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The real secret to success? Get to know your customers.

|2019-11-04T17:54:36-05:00October 17th, 2019|

It doesn’t hurt to be quick, responsive, friendly, efficient, or reliable. But for A. G. Lafley, former CEO of Procter & Gamble, the most important ingredient to making your customers happy is empathy. “I believe everything starts with a deep understanding of who the customer is, what he or she wants and needs and then trying to give it them,” says Lafley in his Big Think Edge video. And cultivating a sense of empathy for your customers can have some pretty significant rewards.

Consider, for instance, word-of-mouth marketing, doubtless among the most effective methods of gaining new customers. According to a Nielson report, 92 percent of consumers say that they trust recommendations from friends and family above all other varieties of advertising. In fact, when a consumer makes a purchasing decision, word of mouth is the primary influencing factor — especially the first time they purchase a product.

But the only way to win this powerful form of advertising is by understanding customers’ wants and needs. Lafley explains that walking in their customers’ shoes was the secret to Procter & Gambles’ success.

We wanted you to have a good purchasing experience. We wanted you to have a good usage experience. We wanted you to have a good after-usage experience. And ultimately, we were looking for loyal consumers who promoted our brands to their family, their friends, you know, people in the neighborhood. Okay, that was our whole business model.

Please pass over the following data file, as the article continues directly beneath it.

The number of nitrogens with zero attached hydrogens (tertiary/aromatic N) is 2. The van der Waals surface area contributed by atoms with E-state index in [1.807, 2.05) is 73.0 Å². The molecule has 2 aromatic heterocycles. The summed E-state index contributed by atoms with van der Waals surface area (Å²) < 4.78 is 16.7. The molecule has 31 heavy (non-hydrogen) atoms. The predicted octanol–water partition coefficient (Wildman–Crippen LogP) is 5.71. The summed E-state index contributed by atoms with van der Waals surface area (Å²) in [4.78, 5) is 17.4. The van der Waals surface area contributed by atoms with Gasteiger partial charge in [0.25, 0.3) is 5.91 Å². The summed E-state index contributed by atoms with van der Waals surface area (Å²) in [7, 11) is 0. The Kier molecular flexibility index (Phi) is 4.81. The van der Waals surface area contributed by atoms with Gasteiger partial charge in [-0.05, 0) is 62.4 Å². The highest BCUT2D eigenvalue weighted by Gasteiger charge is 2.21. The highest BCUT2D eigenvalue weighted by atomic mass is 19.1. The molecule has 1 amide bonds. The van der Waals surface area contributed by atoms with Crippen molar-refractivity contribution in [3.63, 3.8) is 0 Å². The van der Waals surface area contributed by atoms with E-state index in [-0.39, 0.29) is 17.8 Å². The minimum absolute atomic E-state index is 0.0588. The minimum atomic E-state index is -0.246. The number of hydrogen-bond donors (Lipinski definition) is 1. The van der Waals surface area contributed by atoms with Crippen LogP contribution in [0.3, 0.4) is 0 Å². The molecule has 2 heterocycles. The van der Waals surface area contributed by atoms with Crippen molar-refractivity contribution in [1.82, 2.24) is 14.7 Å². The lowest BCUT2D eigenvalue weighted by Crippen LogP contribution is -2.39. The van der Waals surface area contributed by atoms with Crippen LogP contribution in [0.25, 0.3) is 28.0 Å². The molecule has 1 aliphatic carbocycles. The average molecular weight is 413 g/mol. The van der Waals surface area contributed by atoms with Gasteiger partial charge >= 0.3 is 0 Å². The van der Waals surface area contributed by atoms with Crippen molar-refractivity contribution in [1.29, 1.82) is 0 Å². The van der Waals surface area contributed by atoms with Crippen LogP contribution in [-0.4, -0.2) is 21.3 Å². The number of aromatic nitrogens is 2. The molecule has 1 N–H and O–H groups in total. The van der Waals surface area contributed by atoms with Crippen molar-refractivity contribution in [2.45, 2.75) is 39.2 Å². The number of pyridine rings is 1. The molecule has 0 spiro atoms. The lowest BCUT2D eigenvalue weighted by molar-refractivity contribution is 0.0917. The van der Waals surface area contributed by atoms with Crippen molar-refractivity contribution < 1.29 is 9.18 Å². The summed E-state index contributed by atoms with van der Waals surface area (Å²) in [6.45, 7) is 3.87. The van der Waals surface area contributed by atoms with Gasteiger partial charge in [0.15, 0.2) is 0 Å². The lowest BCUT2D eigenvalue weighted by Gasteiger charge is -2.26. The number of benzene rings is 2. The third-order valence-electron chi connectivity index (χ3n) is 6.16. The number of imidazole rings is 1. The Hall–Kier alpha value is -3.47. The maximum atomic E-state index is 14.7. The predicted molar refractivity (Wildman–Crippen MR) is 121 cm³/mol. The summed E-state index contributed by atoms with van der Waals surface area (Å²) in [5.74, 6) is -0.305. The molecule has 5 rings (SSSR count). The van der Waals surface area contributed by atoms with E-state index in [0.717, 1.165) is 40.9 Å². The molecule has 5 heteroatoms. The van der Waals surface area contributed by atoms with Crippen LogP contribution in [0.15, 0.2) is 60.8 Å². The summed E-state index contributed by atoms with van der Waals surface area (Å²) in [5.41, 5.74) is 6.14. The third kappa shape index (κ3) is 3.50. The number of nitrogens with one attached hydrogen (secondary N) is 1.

Why consumers are the bottom line

Cultivating empathy for your customer doesn’t just help you win free advertising — it can also give you better and more accurate insights into your customers. Neither Akio Morita of Sony nor Steve Jobs of Apple ever commissioned market research. Instead, they empathized with their customers and anticipated the kinds of things they would want to see in products.

Failing to empathize with one’s customers is also part of why large, successful companies fail. Consider the decline of department stores that failed to anticipate why customers might prefer the ease and convenience of buying their products online at Amazon, Kodak’s failure to shift to digital film, or Blockbuster’s inability to see that Netflix was a bigger threat than it appeared.

For Lafley, empathy for Procter & Gamble’s customers was a key element to their success. Though it may be tempting to rely solely on a more cool-headed analysis of the market, your customers are ultimately human, with human needs and concerns. Forgetting to tap into that could be a costly mistake. As Lafley put it: “If we won with consumers, and consumers loved our brand and product line, the financial results would come eventually. Always did.”